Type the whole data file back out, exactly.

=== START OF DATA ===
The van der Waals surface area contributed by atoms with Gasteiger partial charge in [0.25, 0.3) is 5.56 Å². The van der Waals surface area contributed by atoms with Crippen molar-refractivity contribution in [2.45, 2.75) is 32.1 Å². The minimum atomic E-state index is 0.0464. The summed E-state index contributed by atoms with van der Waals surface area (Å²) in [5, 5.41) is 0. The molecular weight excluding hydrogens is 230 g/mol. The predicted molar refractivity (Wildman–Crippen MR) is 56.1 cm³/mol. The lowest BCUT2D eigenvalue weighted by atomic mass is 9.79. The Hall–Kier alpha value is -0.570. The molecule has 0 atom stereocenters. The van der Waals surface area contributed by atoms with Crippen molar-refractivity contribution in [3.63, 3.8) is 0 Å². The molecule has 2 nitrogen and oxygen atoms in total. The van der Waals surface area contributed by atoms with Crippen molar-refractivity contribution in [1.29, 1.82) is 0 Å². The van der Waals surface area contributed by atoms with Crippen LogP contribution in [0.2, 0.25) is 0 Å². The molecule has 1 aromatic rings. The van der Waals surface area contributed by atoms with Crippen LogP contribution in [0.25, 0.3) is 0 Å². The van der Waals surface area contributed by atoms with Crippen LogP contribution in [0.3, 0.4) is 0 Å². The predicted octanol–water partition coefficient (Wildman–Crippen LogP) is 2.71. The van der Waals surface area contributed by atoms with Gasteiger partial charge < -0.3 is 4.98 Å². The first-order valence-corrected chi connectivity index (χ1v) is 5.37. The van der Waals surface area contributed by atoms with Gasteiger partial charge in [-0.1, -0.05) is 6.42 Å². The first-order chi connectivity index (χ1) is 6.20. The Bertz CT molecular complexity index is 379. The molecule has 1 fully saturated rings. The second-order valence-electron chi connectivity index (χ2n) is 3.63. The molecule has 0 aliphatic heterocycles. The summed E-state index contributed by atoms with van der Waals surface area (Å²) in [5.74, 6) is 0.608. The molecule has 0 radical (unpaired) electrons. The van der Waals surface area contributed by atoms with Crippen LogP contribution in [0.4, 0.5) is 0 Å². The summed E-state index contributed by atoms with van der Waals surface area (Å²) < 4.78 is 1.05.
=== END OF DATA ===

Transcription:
The van der Waals surface area contributed by atoms with Gasteiger partial charge in [0.25, 0.3) is 5.56 Å². The van der Waals surface area contributed by atoms with Crippen molar-refractivity contribution in [2.45, 2.75) is 32.1 Å². The minimum atomic E-state index is 0.0464. The summed E-state index contributed by atoms with van der Waals surface area (Å²) in [5, 5.41) is 0. The molecular weight excluding hydrogens is 230 g/mol. The predicted molar refractivity (Wildman–Crippen MR) is 56.1 cm³/mol. The lowest BCUT2D eigenvalue weighted by atomic mass is 9.79. The Hall–Kier alpha value is -0.570. The molecule has 0 atom stereocenters. The van der Waals surface area contributed by atoms with Crippen molar-refractivity contribution in [3.63, 3.8) is 0 Å². The molecule has 2 nitrogen and oxygen atoms in total. The van der Waals surface area contributed by atoms with Crippen molar-refractivity contribution in [1.29, 1.82) is 0 Å². The van der Waals surface area contributed by atoms with Crippen LogP contribution in [0.2, 0.25) is 0 Å². The molecule has 1 aromatic rings. The van der Waals surface area contributed by atoms with Crippen LogP contribution in [0.25, 0.3) is 0 Å². The van der Waals surface area contributed by atoms with Crippen LogP contribution in [0.3, 0.4) is 0 Å². The predicted octanol–water partition coefficient (Wildman–Crippen LogP) is 2.71. The van der Waals surface area contributed by atoms with Gasteiger partial charge < -0.3 is 4.98 Å². The first-order valence-corrected chi connectivity index (χ1v) is 5.37. The van der Waals surface area contributed by atoms with Gasteiger partial charge in [-0.1, -0.05) is 6.42 Å². The first-order chi connectivity index (χ1) is 6.20. The Bertz CT molecular complexity index is 379. The molecule has 1 fully saturated rings. The second-order valence-electron chi connectivity index (χ2n) is 3.63. The molecule has 0 aliphatic heterocycles. The summed E-state index contributed by atoms with van der Waals surface area (Å²) in [5.74, 6) is 0.608. The molecule has 0 radical (unpaired) electrons. The van der Waals surface area contributed by atoms with Crippen LogP contribution in [0.4, 0.5) is 0 Å². The summed E-state index contributed by atoms with van der Waals surface area (Å²) < 4.78 is 1.05.